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J Vis Exp. 2015 Dec 26;(106):e53542. doi: 10.3791/53542.

A Protocol for the Use of Remotely-Supervised Transcranial Direct Current Stimulation (tDCS) in Multiple Sclerosis (MS).

Author information

  • 1Multiple Sclerosis Comprehensive Care Center, Department of Neurology, NYU Langone Medical Center; Department of Neurology, Stony Brook Medicine.
  • 2Department of Neurology, Stony Brook Medicine.
  • 3Soterix Medical, Inc.
  • 4Department of Biomedical Engineering, The City College of New York.
  • 5Multiple Sclerosis Comprehensive Care Center, Department of Neurology, NYU Langone Medical Center; Department of Neurology, Stony Brook Medicine; Leigh.Charvet@nyumc.org.

Abstract

Transcranial direct current stimulation (tDCS) is a noninvasive brain stimulation technique that uses low amplitude direct currents to alter cortical excitability. With well-established safety and tolerability, tDCS has been found to have the potential to ameliorate symptoms such as depression and pain in a range of conditions as well as to enhance outcomes of cognitive and physical training. However, effects are cumulative, requiring treatments that can span weeks or months and frequent, repeated visits to the clinic. The cost in terms of time and travel is often prohibitive for many participants, and ultimately limits real-world access. Following guidelines for remote tDCS application, we propose a protocol that would allow remote (in-home) participation that uses specially-designed devices for supervised use with materials modified for patient use, and real-time monitoring through a telemedicine video conferencing platform. We have developed structured training procedures and clear, detailed instructional materials to allow for self- or proxy-administration while supervised remotely in real-time. The protocol is designed to have a series of checkpoints, addressing attendance and tolerability of the session, to be met in order to continue to the next step. The feasibility of this protocol was then piloted for clinical use in an open label study of remotely-supervised tDCS in multiple sclerosis (MS). This protocol can be widely used for clinical study of tDCS.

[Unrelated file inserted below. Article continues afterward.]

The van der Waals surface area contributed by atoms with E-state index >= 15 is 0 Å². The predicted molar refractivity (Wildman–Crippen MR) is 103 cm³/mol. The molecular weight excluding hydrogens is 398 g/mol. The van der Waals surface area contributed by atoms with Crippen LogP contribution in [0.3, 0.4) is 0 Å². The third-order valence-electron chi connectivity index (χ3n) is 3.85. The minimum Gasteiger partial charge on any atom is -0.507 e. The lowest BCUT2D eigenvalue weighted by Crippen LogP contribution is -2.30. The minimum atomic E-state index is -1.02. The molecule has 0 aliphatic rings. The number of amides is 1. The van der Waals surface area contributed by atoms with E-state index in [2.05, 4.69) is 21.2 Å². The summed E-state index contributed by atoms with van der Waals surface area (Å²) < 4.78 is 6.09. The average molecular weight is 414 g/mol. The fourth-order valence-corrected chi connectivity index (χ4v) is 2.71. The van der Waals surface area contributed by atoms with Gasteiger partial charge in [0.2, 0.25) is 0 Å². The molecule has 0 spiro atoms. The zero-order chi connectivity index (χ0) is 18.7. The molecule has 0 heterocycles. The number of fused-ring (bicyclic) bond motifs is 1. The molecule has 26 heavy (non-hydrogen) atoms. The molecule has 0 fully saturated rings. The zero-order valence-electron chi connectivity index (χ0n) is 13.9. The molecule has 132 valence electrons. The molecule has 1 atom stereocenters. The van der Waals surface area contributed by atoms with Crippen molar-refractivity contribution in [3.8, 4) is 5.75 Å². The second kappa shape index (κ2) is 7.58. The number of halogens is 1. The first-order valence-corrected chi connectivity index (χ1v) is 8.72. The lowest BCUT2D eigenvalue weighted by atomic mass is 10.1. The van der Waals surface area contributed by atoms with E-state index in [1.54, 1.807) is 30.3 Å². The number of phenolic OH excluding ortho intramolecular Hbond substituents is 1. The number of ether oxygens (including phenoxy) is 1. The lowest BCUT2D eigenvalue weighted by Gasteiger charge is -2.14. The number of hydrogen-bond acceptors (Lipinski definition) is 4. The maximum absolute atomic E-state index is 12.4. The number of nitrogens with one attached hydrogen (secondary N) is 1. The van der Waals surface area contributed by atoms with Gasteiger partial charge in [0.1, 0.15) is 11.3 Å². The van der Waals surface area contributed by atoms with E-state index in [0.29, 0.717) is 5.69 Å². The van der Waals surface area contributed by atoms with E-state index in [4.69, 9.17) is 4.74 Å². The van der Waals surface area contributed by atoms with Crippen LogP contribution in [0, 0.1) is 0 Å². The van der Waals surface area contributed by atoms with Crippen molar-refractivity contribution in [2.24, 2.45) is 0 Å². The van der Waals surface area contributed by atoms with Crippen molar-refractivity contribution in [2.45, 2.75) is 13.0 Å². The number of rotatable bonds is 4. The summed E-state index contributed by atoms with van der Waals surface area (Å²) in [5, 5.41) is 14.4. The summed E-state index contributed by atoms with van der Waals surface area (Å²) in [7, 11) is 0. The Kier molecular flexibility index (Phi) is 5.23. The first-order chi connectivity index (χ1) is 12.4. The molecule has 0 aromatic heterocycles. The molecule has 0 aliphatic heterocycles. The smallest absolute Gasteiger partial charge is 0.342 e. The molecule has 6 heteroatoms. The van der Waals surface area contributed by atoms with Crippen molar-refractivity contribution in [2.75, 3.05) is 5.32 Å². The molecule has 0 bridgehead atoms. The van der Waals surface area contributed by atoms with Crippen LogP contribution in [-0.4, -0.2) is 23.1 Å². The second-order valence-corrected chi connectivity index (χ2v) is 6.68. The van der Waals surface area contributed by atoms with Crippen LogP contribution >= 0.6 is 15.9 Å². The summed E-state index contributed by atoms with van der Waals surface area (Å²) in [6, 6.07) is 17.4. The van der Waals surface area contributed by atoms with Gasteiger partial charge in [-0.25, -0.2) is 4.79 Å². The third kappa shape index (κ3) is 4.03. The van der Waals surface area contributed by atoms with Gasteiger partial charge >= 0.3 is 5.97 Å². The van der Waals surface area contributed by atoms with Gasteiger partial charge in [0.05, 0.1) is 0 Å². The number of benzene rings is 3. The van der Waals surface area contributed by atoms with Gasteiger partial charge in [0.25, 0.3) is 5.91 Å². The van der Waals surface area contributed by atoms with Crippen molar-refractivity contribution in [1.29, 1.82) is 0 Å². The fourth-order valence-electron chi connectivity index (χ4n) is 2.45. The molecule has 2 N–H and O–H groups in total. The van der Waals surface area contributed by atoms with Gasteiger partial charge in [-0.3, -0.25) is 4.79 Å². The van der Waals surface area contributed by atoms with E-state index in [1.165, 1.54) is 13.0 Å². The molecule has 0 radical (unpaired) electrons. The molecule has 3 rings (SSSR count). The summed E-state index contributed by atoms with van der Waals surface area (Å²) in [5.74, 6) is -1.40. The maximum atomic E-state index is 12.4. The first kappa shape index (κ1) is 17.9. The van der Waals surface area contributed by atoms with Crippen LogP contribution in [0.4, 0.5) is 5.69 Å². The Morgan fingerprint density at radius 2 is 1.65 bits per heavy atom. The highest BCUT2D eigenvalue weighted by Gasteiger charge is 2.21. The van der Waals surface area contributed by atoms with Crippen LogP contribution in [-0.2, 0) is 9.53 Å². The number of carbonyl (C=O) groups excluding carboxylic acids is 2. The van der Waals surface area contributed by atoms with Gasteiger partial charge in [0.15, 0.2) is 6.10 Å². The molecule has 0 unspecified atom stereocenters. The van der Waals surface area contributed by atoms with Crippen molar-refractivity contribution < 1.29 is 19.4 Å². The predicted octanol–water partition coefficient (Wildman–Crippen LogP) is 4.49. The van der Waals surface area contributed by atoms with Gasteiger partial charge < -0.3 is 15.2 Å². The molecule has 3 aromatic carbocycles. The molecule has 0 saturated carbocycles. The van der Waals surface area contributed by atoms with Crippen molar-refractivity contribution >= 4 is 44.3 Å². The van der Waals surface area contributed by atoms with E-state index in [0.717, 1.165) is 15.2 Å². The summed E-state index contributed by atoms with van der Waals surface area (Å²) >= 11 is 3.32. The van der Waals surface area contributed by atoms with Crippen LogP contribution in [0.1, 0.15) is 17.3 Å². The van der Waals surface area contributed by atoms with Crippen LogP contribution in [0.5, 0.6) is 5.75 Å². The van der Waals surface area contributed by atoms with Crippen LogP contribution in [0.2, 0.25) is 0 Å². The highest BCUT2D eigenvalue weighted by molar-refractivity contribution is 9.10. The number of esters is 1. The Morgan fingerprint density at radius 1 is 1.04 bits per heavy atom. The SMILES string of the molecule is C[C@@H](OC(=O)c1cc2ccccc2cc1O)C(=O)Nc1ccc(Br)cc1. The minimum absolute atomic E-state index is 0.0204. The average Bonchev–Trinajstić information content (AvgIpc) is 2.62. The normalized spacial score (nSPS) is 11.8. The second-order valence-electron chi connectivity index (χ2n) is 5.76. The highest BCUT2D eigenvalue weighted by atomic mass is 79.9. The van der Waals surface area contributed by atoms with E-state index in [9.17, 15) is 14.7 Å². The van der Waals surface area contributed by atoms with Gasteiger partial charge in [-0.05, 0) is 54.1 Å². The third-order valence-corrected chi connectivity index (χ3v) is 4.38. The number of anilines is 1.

PMID:
26780383
PMCID:
PMC4780857
DOI:
10.3791/53542
[PubMed - indexed for MEDLINE]
Free PMC Article
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